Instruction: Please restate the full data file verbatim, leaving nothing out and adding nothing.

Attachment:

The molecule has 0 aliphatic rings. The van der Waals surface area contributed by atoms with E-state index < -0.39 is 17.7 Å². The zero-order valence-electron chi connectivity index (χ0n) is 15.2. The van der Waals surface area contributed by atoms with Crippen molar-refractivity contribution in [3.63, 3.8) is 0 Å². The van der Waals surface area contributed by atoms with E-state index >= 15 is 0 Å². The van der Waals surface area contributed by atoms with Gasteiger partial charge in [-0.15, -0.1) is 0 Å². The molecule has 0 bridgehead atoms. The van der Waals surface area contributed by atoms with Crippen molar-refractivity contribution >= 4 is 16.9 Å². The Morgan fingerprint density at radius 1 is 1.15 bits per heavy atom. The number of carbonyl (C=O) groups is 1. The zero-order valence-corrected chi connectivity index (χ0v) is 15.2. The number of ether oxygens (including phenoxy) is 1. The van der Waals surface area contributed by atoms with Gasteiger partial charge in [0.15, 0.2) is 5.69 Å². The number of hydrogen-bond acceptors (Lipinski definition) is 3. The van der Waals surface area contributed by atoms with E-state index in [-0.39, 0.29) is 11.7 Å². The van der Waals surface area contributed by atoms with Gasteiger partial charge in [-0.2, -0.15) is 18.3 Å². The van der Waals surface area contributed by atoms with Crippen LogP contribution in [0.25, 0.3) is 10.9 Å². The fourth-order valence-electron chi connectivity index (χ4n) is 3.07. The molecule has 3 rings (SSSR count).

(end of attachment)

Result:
The molecule has 0 aliphatic rings. The van der Waals surface area contributed by atoms with E-state index < -0.39 is 17.7 Å². The zero-order valence-electron chi connectivity index (χ0n) is 15.2. The van der Waals surface area contributed by atoms with Crippen molar-refractivity contribution in [3.63, 3.8) is 0 Å². The van der Waals surface area contributed by atoms with E-state index >= 15 is 0 Å². The van der Waals surface area contributed by atoms with Gasteiger partial charge in [-0.15, -0.1) is 0 Å². The molecule has 0 bridgehead atoms. The van der Waals surface area contributed by atoms with Crippen molar-refractivity contribution >= 4 is 16.9 Å². The Morgan fingerprint density at radius 1 is 1.15 bits per heavy atom. The number of carbonyl (C=O) groups is 1. The zero-order valence-corrected chi connectivity index (χ0v) is 15.2. The number of ether oxygens (including phenoxy) is 1. The van der Waals surface area contributed by atoms with Gasteiger partial charge in [0.15, 0.2) is 5.69 Å². The number of hydrogen-bond acceptors (Lipinski definition) is 3. The van der Waals surface area contributed by atoms with E-state index in [-0.39, 0.29) is 11.7 Å². The van der Waals surface area contributed by atoms with Gasteiger partial charge in [-0.2, -0.15) is 18.3 Å². The van der Waals surface area contributed by atoms with Crippen LogP contribution in [0.25, 0.3) is 10.9 Å². The fourth-order valence-electron chi connectivity index (χ4n) is 3.07. The molecule has 3 rings (SSSR count).